Competing for Streets and Sidewalks

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Almost as soon as technologists invented robots to haul groceries or burritos to people’s doors, the arguments over sidewalks started.

Officials in San Francisco, which is a testing lab for many new technologies, worried that interactions with the robots could hurt older people, children or those with disabilities. About a year ago, Pennsylvania headed off city-by-city restrictions and gave sidewalk-roaming delivery robots, which look like beer coolers on wheels, the same rights as pedestrians. Officials in Kirkland, Wash., recently put on hold permits for Amazon’s experimental package delivery robots and are asking whether the company should pay fees for using sidewalk space.

It might seem ridiculous to devote brain space and government attention to robot couriers, which may never be feasible outside of limited settings like college campuses or city centers. And go ahead and roll your eyes at left-leaning cities like San Francisco that seem to be obsessed with rules.

But these robot battles are a microcosm of big questions about technology and modern life. How do we share public space like streets and sidewalks — and who is responsible for the inevitable harms that result from changing our communities, including threats to safety, wear and tear of roads and sidewalks, congestion and pollution?

Versions of these questions emerged when e-commerce deliveries boomed, and they appear whenever locales carve out room for outdoor dining, cycling, ride services such as Uber, walking, buses, driverless cars, electric scooters or flying taxis. These are all flavors of the same dispute over who belongs and who doesn’t in our shared spaces, and who deserves more or less of a limited resource.

“For 100 years, we’ve had all kinds of things on our roads, streets and sidewalks that we don’t quite know what to do with,” said Bryant Walker Smith, a professor at the University of South Carolina law school who studies emerging transportation. There was a time, he pointed out, when cars were the new and contentious interlopers on the roads.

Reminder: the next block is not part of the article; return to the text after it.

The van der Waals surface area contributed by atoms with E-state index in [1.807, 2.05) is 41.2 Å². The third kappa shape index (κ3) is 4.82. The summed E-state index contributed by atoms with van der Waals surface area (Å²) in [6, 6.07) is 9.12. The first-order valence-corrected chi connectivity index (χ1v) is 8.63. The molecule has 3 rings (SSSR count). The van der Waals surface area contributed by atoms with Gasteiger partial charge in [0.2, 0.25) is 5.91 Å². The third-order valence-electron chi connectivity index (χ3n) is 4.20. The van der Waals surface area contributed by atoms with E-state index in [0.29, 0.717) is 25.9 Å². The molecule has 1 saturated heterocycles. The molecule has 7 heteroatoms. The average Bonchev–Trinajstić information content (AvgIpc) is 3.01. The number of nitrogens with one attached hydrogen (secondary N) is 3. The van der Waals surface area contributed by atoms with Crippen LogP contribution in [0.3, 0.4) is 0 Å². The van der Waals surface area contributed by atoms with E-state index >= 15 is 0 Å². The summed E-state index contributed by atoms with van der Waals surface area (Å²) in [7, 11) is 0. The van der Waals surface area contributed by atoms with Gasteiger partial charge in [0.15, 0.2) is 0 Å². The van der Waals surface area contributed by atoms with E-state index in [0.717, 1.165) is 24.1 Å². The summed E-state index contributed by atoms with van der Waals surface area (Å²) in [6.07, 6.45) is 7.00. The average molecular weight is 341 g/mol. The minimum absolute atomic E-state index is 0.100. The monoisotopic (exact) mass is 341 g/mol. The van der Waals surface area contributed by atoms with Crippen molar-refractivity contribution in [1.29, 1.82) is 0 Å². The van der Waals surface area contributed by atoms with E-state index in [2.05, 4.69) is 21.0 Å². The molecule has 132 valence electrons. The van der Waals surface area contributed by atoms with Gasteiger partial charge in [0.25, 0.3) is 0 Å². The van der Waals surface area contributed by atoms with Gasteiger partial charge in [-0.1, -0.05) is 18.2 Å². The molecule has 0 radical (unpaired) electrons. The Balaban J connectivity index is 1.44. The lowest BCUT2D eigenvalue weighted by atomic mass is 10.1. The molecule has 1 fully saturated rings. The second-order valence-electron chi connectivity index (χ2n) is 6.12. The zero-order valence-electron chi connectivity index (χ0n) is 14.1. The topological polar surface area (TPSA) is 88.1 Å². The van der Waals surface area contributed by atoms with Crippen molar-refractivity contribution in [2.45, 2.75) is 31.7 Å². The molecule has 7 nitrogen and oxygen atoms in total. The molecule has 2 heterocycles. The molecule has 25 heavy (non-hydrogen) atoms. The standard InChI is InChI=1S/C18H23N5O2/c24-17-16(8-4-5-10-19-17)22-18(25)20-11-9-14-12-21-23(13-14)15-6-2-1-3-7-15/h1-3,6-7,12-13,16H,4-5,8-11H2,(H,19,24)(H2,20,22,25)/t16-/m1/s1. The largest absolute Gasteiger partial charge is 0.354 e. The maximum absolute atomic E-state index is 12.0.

Smith acknowledged that there was no simple answer to who and what belong on our streets and sidewalks.

Not allowing public space to evolve is self-defeating. We might miss out on useful changes to our hometowns or better ways of moving people and goods around. But it’s also potentially destructive to allow a free-for-all, like delivery trucks that navigate neighborhoods, golf carts on freeways, or seas of cars and scooters clogging every road.

Smith said it was appropriate for different communities to make their own choices about sidewalk robots, cycling lanes or ride services, even if it can be ungainly to have no one-size-fits-all blueprint for how to handle these things. He said that universities, which so far have been the hotbed of robot couriers, had the authority to set rules like speed and weight limits and hold the courier companies to their promises.

Officials and all of us need to ask what we want for our communities, he said, then imagine how we want public space to serve those goals. That means thinking comprehensively about uses of roads and sidewalks, not treating robot couriers, electric scooters, private cars or UPS trucks as discrete modes of transportation.

Most of all, Smith said, people and policymakers should not only contemplate what to do about new forms of transportation, but also be willing to reimagine the status quo of cars and trucks as the dominant users of public space, with everything and everyone else competing for the margins of streets and sidewalks.

Because of the high costs vehicles impose on communities, like traffic congestion, road deaths, climate change and demands on physical space, Smith said that we might need to be more imaginative about making room for everything other than cars. “Let’s encourage the diversity and see what happens,” he said.

This is going to be messy and contentious, but as Smith said, that is how change works.

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